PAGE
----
The Call for a Wall

Donald Trump is running his presidential campaign on a unique platform. Whether you unwaveringly agree with his ideas or relentlessly denounce them, it is difficult to argue that many of his statements have stirred controversy among the American public.

What is your opinion on his comment that journalists and reporters constitute the lowest form of life? What about when he mentioned that he would build a wall on the southern border to keep out Mexican murderers and rapists and, on top of that, force the Mexican government to pay for its construction? How do you feel about his call for a temporary ban on Muslims from entering the country? It would not be surprising to hear a wide range of opinions on each of these controversial remarks.

However, your love, hate, or indifference towards Trump is beyond the scope of this article. What I would like to focus on is one of the aforementioned ideas of Mr. Trump: the concept of a wall.

Given the current economic uncertainty and threat of terrorism, a lot of people across America feel insecure and fearful. Most people like to find simple answers to complicated issues. It is easy to assign a lack of economic opportunity to immigrants and violence to Islamic terrorism. The idea of a free, beautiful, 1989-mile long wall that can keep poor and dangerous people out of our beloved country and “Make America Great Again” seems intuitive, logical, and practical.

If the idea of the wall was not rooted in blaming minorities for the problems we face in America, encouraging racism towards the powerless, and sowing division, the wall could have a case. It is not the wall itself that is the primary issue; rather, it is the twisted rationale and the hate that the wall represents. Trump has struck a sensitive nerve and cleverly tapped into human instinct by advocating the wall; it is a fantastic marketing technique. Evil or genius is for you to decide.

In a broad sense, what do you envision when the word “wall” comes to mind? Just picture the walls of your home. What is their purpose? How about the walls of your room? Inevitably, many will state that these walls allow for a personal space in which a group or an individual feels a sense of protection and privacy.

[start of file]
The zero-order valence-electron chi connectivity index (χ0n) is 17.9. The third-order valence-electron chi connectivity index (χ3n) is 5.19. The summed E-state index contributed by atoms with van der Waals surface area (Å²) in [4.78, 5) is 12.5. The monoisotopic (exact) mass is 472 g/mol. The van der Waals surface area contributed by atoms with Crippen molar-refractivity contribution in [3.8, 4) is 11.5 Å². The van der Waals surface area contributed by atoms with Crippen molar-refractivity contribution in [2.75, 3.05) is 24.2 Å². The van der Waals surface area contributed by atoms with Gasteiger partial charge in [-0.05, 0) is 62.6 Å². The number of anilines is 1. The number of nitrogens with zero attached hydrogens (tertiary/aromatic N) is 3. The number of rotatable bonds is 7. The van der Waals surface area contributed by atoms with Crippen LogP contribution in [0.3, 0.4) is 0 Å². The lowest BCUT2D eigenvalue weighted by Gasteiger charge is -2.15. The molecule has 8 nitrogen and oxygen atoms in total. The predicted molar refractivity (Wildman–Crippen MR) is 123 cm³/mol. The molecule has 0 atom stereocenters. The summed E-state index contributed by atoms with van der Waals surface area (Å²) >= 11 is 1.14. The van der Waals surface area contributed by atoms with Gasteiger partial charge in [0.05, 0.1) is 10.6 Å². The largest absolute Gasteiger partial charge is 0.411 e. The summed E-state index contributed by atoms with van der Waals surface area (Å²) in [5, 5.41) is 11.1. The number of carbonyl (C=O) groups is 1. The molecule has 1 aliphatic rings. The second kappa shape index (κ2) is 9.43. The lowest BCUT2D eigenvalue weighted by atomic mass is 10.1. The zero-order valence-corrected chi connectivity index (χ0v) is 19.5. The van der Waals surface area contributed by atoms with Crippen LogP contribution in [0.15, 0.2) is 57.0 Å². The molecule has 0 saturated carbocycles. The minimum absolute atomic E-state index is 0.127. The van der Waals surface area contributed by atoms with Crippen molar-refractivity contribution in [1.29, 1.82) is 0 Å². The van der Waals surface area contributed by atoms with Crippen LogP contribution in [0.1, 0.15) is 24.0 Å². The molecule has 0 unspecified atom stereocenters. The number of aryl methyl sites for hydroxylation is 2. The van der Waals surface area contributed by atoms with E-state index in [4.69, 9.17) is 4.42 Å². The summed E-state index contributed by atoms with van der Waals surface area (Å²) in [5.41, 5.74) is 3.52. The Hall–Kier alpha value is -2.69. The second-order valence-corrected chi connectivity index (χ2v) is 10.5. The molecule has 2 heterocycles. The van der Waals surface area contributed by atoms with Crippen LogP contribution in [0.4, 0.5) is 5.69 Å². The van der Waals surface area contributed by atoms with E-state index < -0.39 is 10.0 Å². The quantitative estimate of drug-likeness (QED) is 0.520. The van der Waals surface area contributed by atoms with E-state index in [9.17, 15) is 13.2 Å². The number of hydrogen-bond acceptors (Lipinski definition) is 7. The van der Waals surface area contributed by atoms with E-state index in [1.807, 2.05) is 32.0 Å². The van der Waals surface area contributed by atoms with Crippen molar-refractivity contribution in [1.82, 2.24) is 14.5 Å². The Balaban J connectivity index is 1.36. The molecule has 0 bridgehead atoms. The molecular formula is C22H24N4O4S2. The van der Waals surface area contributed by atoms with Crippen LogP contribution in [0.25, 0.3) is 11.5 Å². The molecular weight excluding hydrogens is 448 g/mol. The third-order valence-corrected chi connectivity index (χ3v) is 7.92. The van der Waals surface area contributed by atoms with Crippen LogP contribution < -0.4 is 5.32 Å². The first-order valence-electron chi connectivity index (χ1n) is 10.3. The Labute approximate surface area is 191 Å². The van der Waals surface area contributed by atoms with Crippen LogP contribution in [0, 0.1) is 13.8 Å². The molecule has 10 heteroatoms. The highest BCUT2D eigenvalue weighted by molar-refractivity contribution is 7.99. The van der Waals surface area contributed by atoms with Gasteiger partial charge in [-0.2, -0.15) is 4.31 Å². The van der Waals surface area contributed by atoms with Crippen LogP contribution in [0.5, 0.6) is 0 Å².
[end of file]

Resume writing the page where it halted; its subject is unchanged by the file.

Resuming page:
Donald Trump is thinking with a parallel mindset, just on a national scale. He desires to gain votes through advocating protection for all Americans. The controversy surrounds the ideology that he uses as his foundational support for the wall.

Walls are OK, hate is not; walls are fine, racism is not; walls are acceptable, but not division.

Regardless of how you feel about Trump, the inevitable truth is that we all build walls around ourselves, either in a literal sense through sheltering ourselves in homes or in other, more subtle manners. Do you have a private Instagram or Twitter account? If so, should that count as a wall (Facebook pun unintended)? There is nothing wrong with wanting privacy or alone time.

However, if you intentionally separate yourself from others due to feelings of hate, fear, or superiority, you may be going to a dark, lonely place. It may be time to change the perspective in which you view other people. Separating our human society will ultimately lead to more problems than solutions.

My suggestion is this: don’t always focus on building a wall. Maybe try to build a door instead.

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